“Her sober yet sharp critique is a far cry from the nonsensical nattering of “murder of a nation” ‘death of democracy”, “murder of freedoms” , “Evil” “Nazism” “Eichmann” etc…. and is a model for others.”

    Perhaps. But her sober yet sharp critique is also a far cry from your own nonsensical nattering.

    Perhaps it needs to be said that Gramsci’s organic intellectual does not disrespect the very people he wishes to address and convert to his viewpoint. I mean, how stupid is it to expect people to give a serious listening to what you have to say when you call them “dummies”?

    From where does that need to insult come? Somebody sure of his analysis and theory has no need to harangue and offend people. Such a person’s analysis and argument would speak to and provide a language and clarity to the deep but yet inchoate, unfathomable inner stirrings that his audience already feels. As you say, serious politics would speak to millions of people. Stuart Hall, Gramsci himself, sure didn’t feel any need to insult their addressees. Mister, what I sense here is a desperation—a desperation to get people to engage with ideas that you yourself suspect to be lacking in rigour, viability and political imagination. Perhaps even a desperation that stems from a need to suggest a political solution that would ultimately provide a space for your own participation, for your own glorification?

    Why would someone write of a need for an alternative political project without actually suggesting what that could be—other than to say that it involves displacing a certain political leader of the opposition? The only other clue we have about your idea of an alternative political project is that such an opposition politics would “[reassure] the majority of the electorate about its staunchness on issues of secessionism, terrorism, national security and national sovereignty.” Hmmm, but the current regime remains in power precisely because it reassured its voters on these counts, no? And where has it gotten the people? They got their sovereignty stolen from them, that’s what they got. And you’re suggesting a repetition? Stuart Hall, you’re not. No re-theorisation here.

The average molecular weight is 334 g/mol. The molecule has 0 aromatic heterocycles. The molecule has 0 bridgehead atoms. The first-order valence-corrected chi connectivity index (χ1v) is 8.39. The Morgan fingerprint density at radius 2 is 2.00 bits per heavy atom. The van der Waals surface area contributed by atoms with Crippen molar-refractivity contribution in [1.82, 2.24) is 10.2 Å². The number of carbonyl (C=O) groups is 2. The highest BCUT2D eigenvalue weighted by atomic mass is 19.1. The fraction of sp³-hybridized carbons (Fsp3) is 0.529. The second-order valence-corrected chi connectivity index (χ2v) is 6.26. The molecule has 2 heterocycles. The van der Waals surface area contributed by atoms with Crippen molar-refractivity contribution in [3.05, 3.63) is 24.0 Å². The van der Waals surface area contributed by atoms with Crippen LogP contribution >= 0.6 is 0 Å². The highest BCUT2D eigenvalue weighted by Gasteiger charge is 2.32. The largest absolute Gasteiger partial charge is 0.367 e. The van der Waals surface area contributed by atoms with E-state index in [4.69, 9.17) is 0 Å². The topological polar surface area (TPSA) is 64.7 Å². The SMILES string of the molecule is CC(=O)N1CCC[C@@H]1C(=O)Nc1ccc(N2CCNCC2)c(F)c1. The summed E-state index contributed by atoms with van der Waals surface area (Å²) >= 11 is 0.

Also, did you think we would not notice that you yourself have a history of having played the “politics of appeasement” (not with LTTE but with the Rajapakse regime), which you argue de-legitimises the rhetoric of people such as Sumanthiran and RW? So, why should we listen to you if we are not to listen to them?

    A side note on your assumption that GV forummers use pseudonyms out of fear of death squads sent out by the fascist state. Firstly, this is a reality, and it is a fascist state in the making. Secondly, fear is not the only reason people use pseudonyms. Pseudonyms also allow one to write in a space of freedom, freedom from having to subscribe to a certain intellectual position determined by one’s position in society and the expectations others have of the role you SHOULD play, i.e. one can write from a position of truthfulness to oneself as an individual or citizen. Pseudonyms also allow for forummers to be received as equals where your view is evaluated in terms of WHAT you say and not WHO YOU ARE. There are many people here who are not society’s intellectuals, but some of them do make more sense than those who write AS society’s intellectuals, brandishing all their futile academic credentials. Are some of the harsh things said about you any less ‘true’ just because somebody didn’t sign their name to it? Doesn’t its value lie in WHAT exactly was said? Refute it if you want (or not), but don’t claim that the use of a pseudonym makes what is said automatically untrue.